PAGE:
Virgilio Avila and Univision Television Group, Inc., Appellants v. F.B. Larrea, Appellee

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Court of Appeals of Texas, Dallas.

Virgilio Avila and Univision Television Group, Inc., Appellants v. F.B. Larrea, Appellee

No. 05–14–00631–CV

Decided: June 23, 2015

Before Justices Fillmore, Myers, and Evans

OPINION

Appellants Virgilio Avila and Univision Television Group, Inc. (Univision) appeal from the trial court's denial of their motion for an award of attorney's fees, expenses, and sanctions pursuant to the Texas Citizens Participation Act (TCPA).   See Tex. Civ. Prac. & Rem.Code Ann.. §§ 27.001–27.011 (West 2015).   In two issues, appellants contend (1) awards of attorney's fees and expenses to them and of sanctions against appellee F.B. Larrea are mandatory under the TCPA, and (2) the trial court abused its discretion by denying their motion for attorney's fees and expenses under the TCPA. We affirm the trial court's judgment in part, reverse the trial court's judgment in part, and remand this cause for further proceedings consistent with this opinion.

Background

This appeal arises from a defamation action filed by Larrea against Univision, which through a subsidiary company owns and operates local broadcast station KUVN Channel 23, and Avila, a broadcast journalist employed by KUVN. Larrea, a Dallas attorney, asserted in his petition that defamatory statements were made about him by appellants in two news broadcasts and on Univision's internet website (the broadcasts), and that he is entitled to damages.   See Avila v. Larrea, 394 S.W.3d 646, 650 (Tex.App.—Dallas 2012, pet. denied) (Avila I ).

The TCPA was enacted in 2011 to “safeguard the constitutional rights of persons to petition, speak freely, associate freely, and otherwise participate in government to the maximum extent permitted by law and, at the same time, protect the rights of a person to file meritorious lawsuits for demonstrable injury.”  Tex. Civ. Prac. & Rem.Code Ann. § 27.002. The TCPA provides a means for a defendant, early in the course of a lawsuit, to seek dismissal of claims related to the exercise of constitutional rights identified in the Act. Id. § 27.003(a).   To prevail on a motion to dismiss filed pursuant to the TCPA, a movant must first show by a preponderance of the evidence that the legal action “is based on, relates to, or is in response to” the movant's exercise of the right of free speech, right to petition, or right of association.   Id. § 27.005(b);  Pickens v. Cordia, 433 S.W.3d 179, 183 (Tex.App.—Dallas 2014, no pet.).   If the movant meets this burden, the trial court must dismiss the action unless the plaintiff “establishes by clear and specific evidence a prima facie case for each essential element of the claim in question.”  Tex. Civ. Prac. & Rem.Code Ann. § 27.005(c).  The TCPA provides that it is to be “construed liberally to effectuate its purpose and intent fully.”   Id. § 27.011(b).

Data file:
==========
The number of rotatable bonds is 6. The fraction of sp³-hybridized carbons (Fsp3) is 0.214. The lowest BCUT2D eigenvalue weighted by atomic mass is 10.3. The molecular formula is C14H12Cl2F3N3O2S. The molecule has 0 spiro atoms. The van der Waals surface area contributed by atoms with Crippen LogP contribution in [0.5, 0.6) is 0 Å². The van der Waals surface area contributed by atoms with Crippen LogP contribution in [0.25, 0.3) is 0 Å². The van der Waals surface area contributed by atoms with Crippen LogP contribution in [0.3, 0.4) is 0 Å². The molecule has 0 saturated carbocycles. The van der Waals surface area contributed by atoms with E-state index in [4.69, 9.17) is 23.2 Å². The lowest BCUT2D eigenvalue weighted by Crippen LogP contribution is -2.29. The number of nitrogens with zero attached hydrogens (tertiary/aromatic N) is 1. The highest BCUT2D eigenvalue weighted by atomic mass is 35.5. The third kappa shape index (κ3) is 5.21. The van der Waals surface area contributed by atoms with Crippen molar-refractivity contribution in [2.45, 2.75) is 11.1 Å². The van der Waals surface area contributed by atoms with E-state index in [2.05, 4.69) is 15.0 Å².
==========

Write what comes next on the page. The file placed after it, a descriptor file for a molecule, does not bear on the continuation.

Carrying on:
Appellants filed a motion in the trial court seeking dismissal of Larrea's defamation action against them pursuant to the TCPA. The trial court held a hearing on appellants' motion to dismiss and, in an order dated within thirty days after that hearing, stated limited discovery should be allowed on certain issues to be completed within ninety days of the date of the order and that a “continuation of the current hearing shall be set within 30 days thereafter, or as soon thereafter as this Court's docket conditions will permit.”  Avila I, 394 S.W.3d at 649.   Appellants filed an interlocutory appeal of the trial court's denial of their motion to dismiss Larrea's defamation action against them.  Id. In that interlocutory appeal, appellants asserted the trial court erred by failing to grant their motion to dismiss on the merits and by authorizing discovery and continuing the hearing on the motion to dismiss.1  Larrea challenged this Court's jurisdiction over that interlocutory appeal.  Id. at 650.

We concluded this Court had jurisdiction over that interlocutory appeal and that the trial court erred by denying appellants' motion to dismiss on the merits.  Id. at 656, 662.   We reversed the trial court's order denying appellants' motion to dismiss and rendered judgment dismissing the case pursuant to the TCPA. Id. at 662.   We remanded this case to the trial court “for consideration of damages and costs pursuant to TCPA section 27.009(a).”   Id.;  see Tex. Civ. Prac. & Rem.Code Ann.. § 27.009(a)(1).